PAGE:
The social as an unconscious construction of psychoanalysis. Juan Flores (Chile)
The psychoanalysis, and the psychoanalyst, in investigating the unconscious of the subject, will encounter the totality of the social, political and cultural field, in which he himself is involved. In this way, he also encounters himself, since, as a social being, as well as in his theory and practice, he is part of this field.
The psychoanalyst is involved in the analytic situation as a subject and also as a spokesperson or expression of the social whole. Although these implications are extremely complex, they require a special effort to elucidate their effects on the analytic situation, since they are inevitably present both in the transference and in the countertransference, in which the analyst involved may respond as a representative of social hegemonies, rather than as a function of the analysand's own subjective problematic.
As Freud has shown, these hidden threads are always present, they are part of the scene, even if they are disguised to the point of not being visible. In this sense, in every social practice, as well as in every theoretical, intellectual or cultural elaboration, a part of the plot is hidden, dissimulated, repressed. It is precisely some of these secret and repressed threads that we deal with when we look into the unconscious through psychoanalysis. And in doing so, we must face a great variety of problems that will demand an appreciation of their unfolding in the analytic situation, and a permanent interrogation about from which theoretical-ideological place we listen.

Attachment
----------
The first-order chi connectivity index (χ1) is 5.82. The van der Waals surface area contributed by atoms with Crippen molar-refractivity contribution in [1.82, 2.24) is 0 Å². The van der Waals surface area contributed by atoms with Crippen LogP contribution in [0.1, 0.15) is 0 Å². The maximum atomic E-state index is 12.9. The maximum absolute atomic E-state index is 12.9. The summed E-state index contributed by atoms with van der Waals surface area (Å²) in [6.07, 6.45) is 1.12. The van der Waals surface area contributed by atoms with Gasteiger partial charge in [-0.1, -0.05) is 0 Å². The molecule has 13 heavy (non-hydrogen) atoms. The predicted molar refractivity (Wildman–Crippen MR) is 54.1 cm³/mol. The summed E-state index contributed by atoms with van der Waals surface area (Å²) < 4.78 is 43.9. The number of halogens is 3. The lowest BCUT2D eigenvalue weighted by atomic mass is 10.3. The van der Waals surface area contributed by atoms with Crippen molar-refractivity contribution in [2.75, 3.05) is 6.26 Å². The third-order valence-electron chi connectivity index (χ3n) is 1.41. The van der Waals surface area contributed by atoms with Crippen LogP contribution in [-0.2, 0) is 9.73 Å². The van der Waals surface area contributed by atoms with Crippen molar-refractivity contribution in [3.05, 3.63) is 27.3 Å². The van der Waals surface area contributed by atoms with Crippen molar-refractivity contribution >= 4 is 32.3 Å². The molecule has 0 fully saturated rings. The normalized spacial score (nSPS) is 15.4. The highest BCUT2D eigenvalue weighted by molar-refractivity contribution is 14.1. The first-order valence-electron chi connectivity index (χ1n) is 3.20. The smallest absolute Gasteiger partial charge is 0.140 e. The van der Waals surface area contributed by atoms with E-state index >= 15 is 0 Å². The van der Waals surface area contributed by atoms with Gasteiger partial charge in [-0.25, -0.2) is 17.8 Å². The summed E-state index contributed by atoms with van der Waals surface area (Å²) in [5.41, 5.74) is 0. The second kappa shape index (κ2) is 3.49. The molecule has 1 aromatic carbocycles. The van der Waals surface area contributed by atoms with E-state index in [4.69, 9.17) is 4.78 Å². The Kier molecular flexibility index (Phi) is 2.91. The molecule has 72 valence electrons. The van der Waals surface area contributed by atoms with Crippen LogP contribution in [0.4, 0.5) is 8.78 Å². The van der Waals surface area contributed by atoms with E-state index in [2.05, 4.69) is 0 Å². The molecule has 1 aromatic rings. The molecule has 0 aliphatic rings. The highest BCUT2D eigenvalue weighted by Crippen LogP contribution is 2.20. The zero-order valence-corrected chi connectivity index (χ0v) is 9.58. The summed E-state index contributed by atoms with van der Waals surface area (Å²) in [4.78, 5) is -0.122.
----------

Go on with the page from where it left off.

12:45 - 13:45
Keynote Speaker With simultaneous interpretation
Lecture by Alejandro Ávila Espada
With the perspective of the legacy of more than a hundred years of psychotherapy and almost half a century of clinical practice, reflections of a psychotherapist and questions for psychoanalysis.
15:00 - 16:25
Parallel Panel 1 Without simultaneous interpretation
Chairperson: María Fernández Ostolaza (Spain)
2022, sick of acceptance. Narratives of grief in a neoliberal world. José Antonio Pérez Rojo (Spain)